Seemantham has become much more elaborate and expensive, according to the women, scholars, and religious figures interviewed by Van Hollen. Food has always been a central feature of the ceremony, but the amount of food has multiplied and sweets have taken on a more important role. Expectant first-time mothers are now more likely to receive cash, gold, and consumer items like household appliances, and in greater amounts. The husbands’ families often request certain gifts, unlike in the past when guests brought gifts they had chosen. There is an increasing emphasis on displaying food and gifts at the Seemantham, which was not the case in the past.
The reinvention of the Seemantham tradition is associated with the rising trend of conspicuous consumption that has occurred along with growing privatization and economic liberalization in Tamil Nadu and throughout southern Asia. According to Van Hollen (2003:78), Seemantham has come to represent a “convergence of the desires for new consumer technologies and for the display of wealth through ritual,” a trend that parallels the intensification of dowry practices throughout India. She discusses how these changes create a double burden for the families of first-time mothers: “The growing economic burden of Seemantham (and other ritual gifts associated with the reproductive continuum) was compounded by the fact that the pregnant woman’s family in Tamil Nadu was also largely responsible for the medical expenses associated with childbirth. This was particularly true of the first delivery, since the pregnant woman almost always returned home for that delivery but not necessarily for consecutive deliveries” (p. 111).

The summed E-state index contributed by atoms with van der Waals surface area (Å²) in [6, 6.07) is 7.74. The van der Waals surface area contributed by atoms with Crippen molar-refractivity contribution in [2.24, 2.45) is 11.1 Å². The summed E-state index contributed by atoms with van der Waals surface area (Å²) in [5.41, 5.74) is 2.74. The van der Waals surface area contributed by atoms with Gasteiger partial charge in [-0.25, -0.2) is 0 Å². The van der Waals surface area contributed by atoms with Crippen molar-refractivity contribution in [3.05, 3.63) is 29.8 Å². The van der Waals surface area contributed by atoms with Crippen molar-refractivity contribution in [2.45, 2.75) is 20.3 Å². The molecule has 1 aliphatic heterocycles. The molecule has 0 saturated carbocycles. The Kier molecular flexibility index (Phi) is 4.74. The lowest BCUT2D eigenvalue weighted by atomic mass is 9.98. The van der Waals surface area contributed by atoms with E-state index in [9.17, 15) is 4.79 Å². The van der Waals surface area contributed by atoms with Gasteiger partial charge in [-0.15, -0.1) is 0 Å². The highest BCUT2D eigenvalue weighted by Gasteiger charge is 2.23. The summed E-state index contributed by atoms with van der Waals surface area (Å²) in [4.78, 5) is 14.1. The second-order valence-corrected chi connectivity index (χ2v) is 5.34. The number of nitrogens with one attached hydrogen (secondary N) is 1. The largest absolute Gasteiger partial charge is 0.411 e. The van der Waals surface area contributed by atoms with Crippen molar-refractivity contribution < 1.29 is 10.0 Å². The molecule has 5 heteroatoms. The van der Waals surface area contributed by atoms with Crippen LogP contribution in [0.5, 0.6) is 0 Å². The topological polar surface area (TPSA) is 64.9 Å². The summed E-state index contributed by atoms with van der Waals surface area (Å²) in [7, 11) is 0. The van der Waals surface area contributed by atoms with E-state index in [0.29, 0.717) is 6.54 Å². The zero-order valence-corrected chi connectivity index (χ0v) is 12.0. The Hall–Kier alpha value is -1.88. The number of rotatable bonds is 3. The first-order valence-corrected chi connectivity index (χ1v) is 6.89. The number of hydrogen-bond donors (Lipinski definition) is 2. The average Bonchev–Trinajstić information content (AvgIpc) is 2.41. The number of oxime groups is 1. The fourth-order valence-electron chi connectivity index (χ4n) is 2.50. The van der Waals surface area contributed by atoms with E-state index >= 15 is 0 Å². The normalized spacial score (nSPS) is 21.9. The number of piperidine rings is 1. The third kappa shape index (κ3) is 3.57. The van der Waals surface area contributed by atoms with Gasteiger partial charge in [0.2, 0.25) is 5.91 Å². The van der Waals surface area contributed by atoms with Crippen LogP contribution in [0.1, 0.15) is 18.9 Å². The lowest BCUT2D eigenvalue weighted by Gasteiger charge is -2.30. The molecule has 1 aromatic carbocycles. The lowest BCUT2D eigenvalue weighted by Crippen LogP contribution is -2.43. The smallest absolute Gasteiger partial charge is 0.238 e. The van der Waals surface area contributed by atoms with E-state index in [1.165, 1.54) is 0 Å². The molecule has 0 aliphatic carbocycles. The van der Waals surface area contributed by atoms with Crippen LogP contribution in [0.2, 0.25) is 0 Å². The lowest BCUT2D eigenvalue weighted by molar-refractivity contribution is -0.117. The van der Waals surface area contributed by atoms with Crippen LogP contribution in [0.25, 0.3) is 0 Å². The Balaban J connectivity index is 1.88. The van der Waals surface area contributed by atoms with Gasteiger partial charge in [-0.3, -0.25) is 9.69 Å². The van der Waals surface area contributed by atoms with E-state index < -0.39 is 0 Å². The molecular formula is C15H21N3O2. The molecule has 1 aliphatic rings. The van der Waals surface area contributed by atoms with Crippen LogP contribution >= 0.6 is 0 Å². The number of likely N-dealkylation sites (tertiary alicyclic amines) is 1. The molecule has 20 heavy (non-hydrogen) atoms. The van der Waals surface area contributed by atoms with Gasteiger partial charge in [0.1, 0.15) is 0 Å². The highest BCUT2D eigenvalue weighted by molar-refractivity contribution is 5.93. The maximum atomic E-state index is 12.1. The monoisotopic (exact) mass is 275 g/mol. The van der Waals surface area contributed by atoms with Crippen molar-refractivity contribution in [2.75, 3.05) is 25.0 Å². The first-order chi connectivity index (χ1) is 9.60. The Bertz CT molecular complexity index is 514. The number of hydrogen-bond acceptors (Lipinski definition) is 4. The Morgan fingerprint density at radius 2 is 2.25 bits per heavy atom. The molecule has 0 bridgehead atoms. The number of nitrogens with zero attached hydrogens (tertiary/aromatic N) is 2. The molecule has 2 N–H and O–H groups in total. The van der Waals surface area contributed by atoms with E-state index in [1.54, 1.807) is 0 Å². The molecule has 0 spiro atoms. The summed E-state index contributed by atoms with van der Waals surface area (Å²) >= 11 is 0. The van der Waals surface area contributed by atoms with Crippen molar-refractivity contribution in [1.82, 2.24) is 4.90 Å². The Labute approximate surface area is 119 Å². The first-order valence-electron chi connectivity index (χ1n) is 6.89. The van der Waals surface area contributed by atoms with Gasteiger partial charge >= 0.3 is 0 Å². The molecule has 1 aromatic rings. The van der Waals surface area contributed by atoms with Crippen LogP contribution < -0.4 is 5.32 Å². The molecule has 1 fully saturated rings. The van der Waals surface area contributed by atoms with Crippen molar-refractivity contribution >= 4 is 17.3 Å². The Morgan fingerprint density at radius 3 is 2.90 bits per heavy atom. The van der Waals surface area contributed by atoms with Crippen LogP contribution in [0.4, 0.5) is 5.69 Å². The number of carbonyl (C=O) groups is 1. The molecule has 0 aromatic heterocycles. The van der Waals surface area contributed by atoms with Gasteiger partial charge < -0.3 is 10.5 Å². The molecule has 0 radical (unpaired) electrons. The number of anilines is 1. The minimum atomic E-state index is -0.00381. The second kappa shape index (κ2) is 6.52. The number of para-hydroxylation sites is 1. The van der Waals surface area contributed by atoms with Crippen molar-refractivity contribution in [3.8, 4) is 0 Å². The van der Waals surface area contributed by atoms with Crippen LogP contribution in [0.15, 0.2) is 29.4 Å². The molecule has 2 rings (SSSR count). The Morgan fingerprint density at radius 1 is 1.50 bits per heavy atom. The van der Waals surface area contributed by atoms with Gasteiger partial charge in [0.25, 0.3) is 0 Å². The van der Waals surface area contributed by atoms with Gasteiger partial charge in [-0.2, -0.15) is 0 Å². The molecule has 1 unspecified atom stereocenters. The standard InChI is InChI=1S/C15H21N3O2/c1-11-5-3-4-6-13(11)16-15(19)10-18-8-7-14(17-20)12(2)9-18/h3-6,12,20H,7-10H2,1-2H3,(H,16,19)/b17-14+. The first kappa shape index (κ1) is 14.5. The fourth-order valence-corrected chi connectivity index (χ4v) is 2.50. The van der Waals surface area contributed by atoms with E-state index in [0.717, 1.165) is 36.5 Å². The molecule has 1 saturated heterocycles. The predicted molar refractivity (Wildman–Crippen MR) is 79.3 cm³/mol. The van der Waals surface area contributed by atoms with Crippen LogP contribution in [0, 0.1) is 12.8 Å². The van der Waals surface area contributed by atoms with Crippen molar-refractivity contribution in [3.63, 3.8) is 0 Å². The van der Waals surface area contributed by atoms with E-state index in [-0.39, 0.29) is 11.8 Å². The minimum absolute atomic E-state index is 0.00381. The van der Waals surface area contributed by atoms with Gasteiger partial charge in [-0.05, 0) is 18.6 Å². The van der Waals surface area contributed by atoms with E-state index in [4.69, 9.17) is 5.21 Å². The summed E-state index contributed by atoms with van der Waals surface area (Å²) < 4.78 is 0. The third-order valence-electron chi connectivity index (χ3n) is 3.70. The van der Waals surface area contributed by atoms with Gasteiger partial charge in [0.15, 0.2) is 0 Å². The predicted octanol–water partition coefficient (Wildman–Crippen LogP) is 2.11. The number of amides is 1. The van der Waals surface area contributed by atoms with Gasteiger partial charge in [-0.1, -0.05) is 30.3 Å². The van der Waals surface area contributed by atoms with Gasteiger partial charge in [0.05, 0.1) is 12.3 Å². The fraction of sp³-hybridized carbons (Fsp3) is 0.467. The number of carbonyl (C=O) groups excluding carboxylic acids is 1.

The Seemantham ceremony is usually conducted by the father's parents.
In the AP state, Seemantham is a celebration performed for the pregnant lady on an auspicious day, mainly in either the fifth, seventh or ninth month. Long ago, Seemantham was performed twice: once by the pregnant lady's in-laws and the other time by her parents. These days, it’s all combined into a single elaborate celebration performed by the parents and the gifts are brought over by the in-laws (during her first pregnancy only). The gifts include a saree with two blouse pieces, baskets full of between five and nine kinds of sweet and savory food items and fruits for the pregnant woman, towels or clothes for the man, and clothes for the in-laws. The savory items include sakinalu and madugulu; sweet items include arasalu, garjalu and laddulu.Fruits include apples, oranges, pomegranates, mosambi, and others, but no bananas. The elaborate lunch or dinner is served by the in-laws.